Saturday, May 5, 2012

The Ultimate Predator

Make no mistake, I'm still furious about this update, I loath it. But my precious blog still looks normal enough for the time being. I'm just having a hard time articulating to you that if they change the editor it would be tantamount to taking one of the few things I love in life away from me.

But for now, lets just pretend I'm not having a meltdown and focus on the real reason why we all came here: to choose the next master race. Yes, if you remember the post about lobsters I mentioned another crustacean who could make world domination work like a cashmere sweater. Ladies and gentlemen, I give you the Mantis Shrimp:

"Anyone else feeling fabulous?" -Mantis Shrimp

That psychedelic fiend up there is the Peacock Mantis Shrimp (Odontodactylus scyllarus) and it is a proven scientific fact that it is one of the most bedazzled invertebrates in the ocean today. Mantis shrimps are neither real shrimps nor mantids, but belong to an unrelated order called Stomatopoda. In general, stomatopods are known for three things; their incredible eyesight, their powerful claws and being too disco for words.

First of all, the claws. Mantis shrimps are very active hunters and spend most of their time strutting around coral reefs like they own the place, wantonly putting an end to gastropods, bivalves and other crustaceans with their deadly claws which are tiny doomsday devices for all intents and purposes.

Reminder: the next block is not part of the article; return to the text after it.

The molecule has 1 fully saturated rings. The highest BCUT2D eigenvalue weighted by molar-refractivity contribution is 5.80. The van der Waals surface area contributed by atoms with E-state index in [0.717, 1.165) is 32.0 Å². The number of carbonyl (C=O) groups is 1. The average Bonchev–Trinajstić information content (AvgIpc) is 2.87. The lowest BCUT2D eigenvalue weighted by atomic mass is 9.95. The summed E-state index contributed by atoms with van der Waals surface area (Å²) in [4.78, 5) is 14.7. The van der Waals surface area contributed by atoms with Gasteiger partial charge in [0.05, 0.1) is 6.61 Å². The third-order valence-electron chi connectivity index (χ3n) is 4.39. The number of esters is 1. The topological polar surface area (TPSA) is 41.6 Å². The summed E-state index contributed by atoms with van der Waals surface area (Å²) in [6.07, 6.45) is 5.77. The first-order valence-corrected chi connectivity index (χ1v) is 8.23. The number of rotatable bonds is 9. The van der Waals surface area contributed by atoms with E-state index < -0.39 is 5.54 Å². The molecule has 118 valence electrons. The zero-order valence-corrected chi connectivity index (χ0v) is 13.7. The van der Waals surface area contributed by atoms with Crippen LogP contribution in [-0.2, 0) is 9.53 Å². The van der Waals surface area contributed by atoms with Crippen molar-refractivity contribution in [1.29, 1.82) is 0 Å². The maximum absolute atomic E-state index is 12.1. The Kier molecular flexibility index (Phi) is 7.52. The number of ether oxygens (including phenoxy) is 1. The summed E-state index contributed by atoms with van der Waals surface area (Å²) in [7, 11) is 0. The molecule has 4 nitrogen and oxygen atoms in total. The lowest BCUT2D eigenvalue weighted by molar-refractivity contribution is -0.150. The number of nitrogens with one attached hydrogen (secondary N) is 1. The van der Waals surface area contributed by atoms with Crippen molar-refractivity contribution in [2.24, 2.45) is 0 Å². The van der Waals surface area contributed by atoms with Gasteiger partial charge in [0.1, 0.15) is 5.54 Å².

See, there are about four hundred species of stomatopods and they all fall into two groups depending on what kind of claws they have: spearers and smashers. Spearers have thin, spiny claws that end in barbed tips. They use these like harpoons to mercilessly skewer their opponents, harpoons wrapped in barbed wire and glitter.

(An uncharacteristically bland specimen displaying the spears of his people.)

Smashers on the other hand have huge claws like brightly colored maces or maybe disco balls. They use these to bludgeon other sea-beasts to a bloody pulp with. There's even been reports of aquarium owners being injured by the cruel morning stars of mantis shrimps who've snuck into their tanks during the transfer of fish from one into another, earning them the nickname thumb splitters. So yes, you can add espionage to the list of things stomatopods are experts at, along with crushing their foes and color coordination.

(A female peacock mantis shrimp with smasher appendages. Neon red is in season obviously.)

A final word on their weapons: they unfold and swing their raptorial claws to land a lethal blow. Essentially the shrimps punch their prey. They punch right through the hard shells of mollusks, disintegrating them into a fine powder and they do it with blinding speed. As far as I know, they strike with an acceleration of about 10,400 gees. That's 2080 times more force then an average drag racing car accelerates with. To put that in perspective their claws accelerate at a rate of 23 meters per second, the acceleration of a .22 caliber bullet. They have the fastest punch of any animal on Earth.